It’s not cold enough. Nowhere near.
And when the temperature does drop it doesn’t stay low enough long enough.
All right, I should explain.
It’s all about cherries.
Thing is, every year, in December, there’s a festival in Manjimup, my other home town: The Manjimup Cherry Harmony Festival.
Yes, I know, I’m a Bridgetown boy, but I’m also from Manjimup, another town full of people named Doust, Giblett, Blechynden and Muir. All right, there are also some Fontaninis, Ipsens, Omodeis, Radomiljacs, Reeves and Easts and some of them even married some of us.
Manjimup is one of those towns that was blessed from the beginning. It had everything: magnificent timber, excellent rainfall, healthy rivers and rich soils.
Along the way, some folk arrived blind, or became blind, or looked the other way, got something stuck in their eyes, or couldn’t help but look back to where they came from.
In short, they couldn’t see the blessings.
Thankfully, things and people change.
When I arrived in 1969, battered and bruised from a twelve month stint as a bank-johnny in Papua and New Guinea, I was blind too.
Manjimup was cold, wet, full of cousins I didn’t know existed, big men with big hands, three football teams and my father wanted me to run the family’s supermarket.
I stayed four years, regained my sight, played football for the mighty Deanmill Hawkes, fell in love a couple of times, added retailing to the list of things I didn’t want to do and met the finest group of people it had been my luck to encounter in my entire 24 years.
Rick Sneeuwjagt, then a fiery young man with a trunk like a karri tree, befriended me and invited me out to Deanmill, a mill town and home to one of country football’s legendary teams.
The mill has taken a battering over the years but the club hasn’t missed a beat.
The great John Todd started out there as did legendary weatherman Gary Boterhoven, one of the finest exponents of the drop kick ever. During a game against Boyup Brook Gary kicked a ball out of the ground and they found it one week later in Donnybrook.
Then there were these blokes: Harvey Giblett, or Three-trunks as we called him; Arthur Reeves, a noisy, tough bugger who once broke 15 jaws in an opposing team, all before half time; Peter Fontanini, a man who was a legend even before he was a legend; and Juggy Rice, named, not because he could scull a jug of beer in record time, or because of the shape of his person, but rather because the top of his head only came up to the average jugular.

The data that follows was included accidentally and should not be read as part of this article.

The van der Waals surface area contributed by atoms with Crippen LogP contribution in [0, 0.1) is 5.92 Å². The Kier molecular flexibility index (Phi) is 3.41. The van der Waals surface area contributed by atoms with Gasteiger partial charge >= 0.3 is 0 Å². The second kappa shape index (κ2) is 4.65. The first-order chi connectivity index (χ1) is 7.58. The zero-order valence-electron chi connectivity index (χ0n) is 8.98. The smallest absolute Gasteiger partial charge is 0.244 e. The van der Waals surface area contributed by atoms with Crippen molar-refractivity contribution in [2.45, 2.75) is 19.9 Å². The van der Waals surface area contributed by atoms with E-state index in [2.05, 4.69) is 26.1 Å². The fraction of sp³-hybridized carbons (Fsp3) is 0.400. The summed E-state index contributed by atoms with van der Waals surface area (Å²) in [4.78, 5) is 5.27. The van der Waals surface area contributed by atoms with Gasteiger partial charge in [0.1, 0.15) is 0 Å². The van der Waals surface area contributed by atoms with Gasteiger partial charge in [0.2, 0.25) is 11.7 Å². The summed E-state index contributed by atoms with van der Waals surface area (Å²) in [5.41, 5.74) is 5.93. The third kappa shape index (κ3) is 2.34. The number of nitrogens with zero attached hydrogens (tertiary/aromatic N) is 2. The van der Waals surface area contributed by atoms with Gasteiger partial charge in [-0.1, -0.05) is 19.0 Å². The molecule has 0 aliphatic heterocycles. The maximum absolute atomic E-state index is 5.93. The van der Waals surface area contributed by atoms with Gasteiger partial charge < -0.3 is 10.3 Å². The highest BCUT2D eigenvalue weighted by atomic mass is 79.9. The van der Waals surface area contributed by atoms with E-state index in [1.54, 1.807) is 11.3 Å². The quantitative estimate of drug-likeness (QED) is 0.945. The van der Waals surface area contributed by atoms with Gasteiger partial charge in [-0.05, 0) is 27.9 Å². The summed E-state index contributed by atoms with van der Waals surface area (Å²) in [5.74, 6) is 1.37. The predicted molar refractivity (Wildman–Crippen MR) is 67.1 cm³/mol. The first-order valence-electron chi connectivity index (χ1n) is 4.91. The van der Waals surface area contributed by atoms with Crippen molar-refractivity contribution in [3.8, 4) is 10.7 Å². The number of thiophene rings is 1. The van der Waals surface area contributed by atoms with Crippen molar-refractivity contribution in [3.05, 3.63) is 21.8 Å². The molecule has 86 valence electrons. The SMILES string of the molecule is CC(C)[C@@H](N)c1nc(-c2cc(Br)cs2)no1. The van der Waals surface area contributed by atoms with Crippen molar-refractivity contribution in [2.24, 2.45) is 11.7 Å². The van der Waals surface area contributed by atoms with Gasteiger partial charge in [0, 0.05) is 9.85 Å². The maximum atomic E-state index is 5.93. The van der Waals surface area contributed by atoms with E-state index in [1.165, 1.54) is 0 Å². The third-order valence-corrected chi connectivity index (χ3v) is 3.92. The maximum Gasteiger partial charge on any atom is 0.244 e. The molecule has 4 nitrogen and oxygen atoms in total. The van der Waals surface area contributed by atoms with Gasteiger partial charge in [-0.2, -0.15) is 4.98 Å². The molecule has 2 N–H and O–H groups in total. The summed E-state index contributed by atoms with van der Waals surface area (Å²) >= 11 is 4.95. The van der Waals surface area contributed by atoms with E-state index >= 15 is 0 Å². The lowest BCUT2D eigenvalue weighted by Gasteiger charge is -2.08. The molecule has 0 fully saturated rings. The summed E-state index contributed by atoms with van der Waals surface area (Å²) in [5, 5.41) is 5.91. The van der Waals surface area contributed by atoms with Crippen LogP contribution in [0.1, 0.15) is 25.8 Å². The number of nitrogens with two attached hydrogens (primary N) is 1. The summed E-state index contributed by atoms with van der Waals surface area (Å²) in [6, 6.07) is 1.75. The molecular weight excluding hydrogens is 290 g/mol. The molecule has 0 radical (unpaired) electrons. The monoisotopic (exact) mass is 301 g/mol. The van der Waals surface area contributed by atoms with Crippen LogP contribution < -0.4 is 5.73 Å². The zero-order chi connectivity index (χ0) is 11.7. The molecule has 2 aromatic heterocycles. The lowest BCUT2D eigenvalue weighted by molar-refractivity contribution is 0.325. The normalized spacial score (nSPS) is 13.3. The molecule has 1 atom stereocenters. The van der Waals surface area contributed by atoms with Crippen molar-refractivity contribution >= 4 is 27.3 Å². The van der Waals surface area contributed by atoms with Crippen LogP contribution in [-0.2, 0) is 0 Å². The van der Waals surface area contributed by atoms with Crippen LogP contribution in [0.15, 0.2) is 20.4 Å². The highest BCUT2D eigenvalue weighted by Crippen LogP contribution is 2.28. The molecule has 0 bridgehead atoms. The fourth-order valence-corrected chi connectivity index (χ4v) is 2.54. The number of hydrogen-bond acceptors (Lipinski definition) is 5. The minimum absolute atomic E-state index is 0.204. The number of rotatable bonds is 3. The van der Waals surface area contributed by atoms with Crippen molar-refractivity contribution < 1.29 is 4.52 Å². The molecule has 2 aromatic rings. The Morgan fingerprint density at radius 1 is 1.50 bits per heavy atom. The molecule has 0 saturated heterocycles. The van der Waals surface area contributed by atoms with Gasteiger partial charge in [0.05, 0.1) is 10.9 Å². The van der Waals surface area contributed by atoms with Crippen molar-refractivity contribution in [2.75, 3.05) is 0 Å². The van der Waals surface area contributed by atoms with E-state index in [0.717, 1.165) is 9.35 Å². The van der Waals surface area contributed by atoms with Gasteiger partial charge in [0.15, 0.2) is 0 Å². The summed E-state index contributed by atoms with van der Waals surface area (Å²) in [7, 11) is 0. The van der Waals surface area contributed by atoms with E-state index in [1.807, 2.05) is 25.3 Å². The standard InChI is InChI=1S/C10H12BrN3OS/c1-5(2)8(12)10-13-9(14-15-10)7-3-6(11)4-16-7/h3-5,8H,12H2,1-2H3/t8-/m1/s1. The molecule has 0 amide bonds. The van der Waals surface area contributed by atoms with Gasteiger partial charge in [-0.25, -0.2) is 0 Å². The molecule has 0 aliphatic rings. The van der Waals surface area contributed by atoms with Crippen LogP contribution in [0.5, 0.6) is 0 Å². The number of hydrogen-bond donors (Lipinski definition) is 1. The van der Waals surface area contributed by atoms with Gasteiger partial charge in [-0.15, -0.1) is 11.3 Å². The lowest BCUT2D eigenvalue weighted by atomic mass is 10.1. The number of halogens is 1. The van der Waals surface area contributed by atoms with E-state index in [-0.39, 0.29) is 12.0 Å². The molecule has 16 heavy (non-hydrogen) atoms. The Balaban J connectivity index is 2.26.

My supermarket days included exciting events like a truck load of produce, an occasional break-in and disputes with the landlords over ablution block cleanliness.
If that wasn’t enough, there was always the annual illegal potato buy-up. It was a cat, shop-owners, and mouse, Potato Board Inspectors, game.
It was scary, thrilling and just what a young shop manager needed to keep him on his toes. Once, while on the shop-floor dripping sweat and evil smells, the team and I were confronted by a local politician who ranted about the evils of the black-market spud, the spud bought from dirty unofficial spud sellers. Friends of ours. I always wondered if he knew that as he droned on and on his wife was busy buying 10kilos of the devil’s tasty tubers.
Those days are long gone, of course, the Dousts no longer run a supermarket and all potatoes currently sold in the Shire of Manjimup are true blue Western Potatoes.
Cherries, however, are not blue, or a tuber, they are a fruit, red and Manjimup cherries are the finest, juiciest and reddest.
The Cherry Harmony Festival was born on a cold day in September in 2002, when 300 people gathered to talk about the town, its past, future and beyond.
2002 was shaping up as an ugly one for the Manjimup community, but four handsome women stood out from the crowd after I yelled “What this town needs is a cherry festival” and screamed “Yes it does and we’re going to do it”.
It did, they did and they are still doing it.
And if the weather gods give us 300 hours under 7degrees Celsius between now and December, we might even get a crop.